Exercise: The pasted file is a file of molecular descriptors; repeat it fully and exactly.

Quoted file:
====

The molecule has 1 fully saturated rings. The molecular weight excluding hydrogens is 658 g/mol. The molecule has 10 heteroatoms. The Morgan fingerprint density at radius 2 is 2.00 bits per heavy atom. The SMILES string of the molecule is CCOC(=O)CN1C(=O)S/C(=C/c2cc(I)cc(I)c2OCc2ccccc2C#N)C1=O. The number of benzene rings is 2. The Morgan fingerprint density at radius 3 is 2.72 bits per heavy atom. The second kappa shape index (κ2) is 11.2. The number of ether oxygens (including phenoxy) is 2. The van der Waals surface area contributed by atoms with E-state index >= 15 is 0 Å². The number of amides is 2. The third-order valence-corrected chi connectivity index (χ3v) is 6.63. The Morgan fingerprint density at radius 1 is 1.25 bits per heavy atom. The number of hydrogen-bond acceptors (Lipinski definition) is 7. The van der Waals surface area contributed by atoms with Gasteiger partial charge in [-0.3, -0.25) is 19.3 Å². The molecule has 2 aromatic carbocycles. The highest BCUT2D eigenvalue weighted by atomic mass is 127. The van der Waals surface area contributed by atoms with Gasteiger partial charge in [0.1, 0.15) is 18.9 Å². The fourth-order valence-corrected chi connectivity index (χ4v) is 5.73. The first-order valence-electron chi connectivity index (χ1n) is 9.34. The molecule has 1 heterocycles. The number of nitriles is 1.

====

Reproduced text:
The molecule has 1 fully saturated rings. The molecular weight excluding hydrogens is 658 g/mol. The molecule has 10 heteroatoms. The Morgan fingerprint density at radius 2 is 2.00 bits per heavy atom. The SMILES string of the molecule is CCOC(=O)CN1C(=O)S/C(=C/c2cc(I)cc(I)c2OCc2ccccc2C#N)C1=O. The number of benzene rings is 2. The Morgan fingerprint density at radius 3 is 2.72 bits per heavy atom. The second kappa shape index (κ2) is 11.2. The number of ether oxygens (including phenoxy) is 2. The van der Waals surface area contributed by atoms with E-state index >= 15 is 0 Å². The number of amides is 2. The third-order valence-corrected chi connectivity index (χ3v) is 6.63. The Morgan fingerprint density at radius 1 is 1.25 bits per heavy atom. The number of hydrogen-bond acceptors (Lipinski definition) is 7. The van der Waals surface area contributed by atoms with Gasteiger partial charge in [-0.3, -0.25) is 19.3 Å². The molecule has 2 aromatic carbocycles. The highest BCUT2D eigenvalue weighted by atomic mass is 127. The van der Waals surface area contributed by atoms with Gasteiger partial charge in [0.1, 0.15) is 18.9 Å². The fourth-order valence-corrected chi connectivity index (χ4v) is 5.73. The first-order valence-electron chi connectivity index (χ1n) is 9.34. The molecule has 1 heterocycles. The number of nitriles is 1.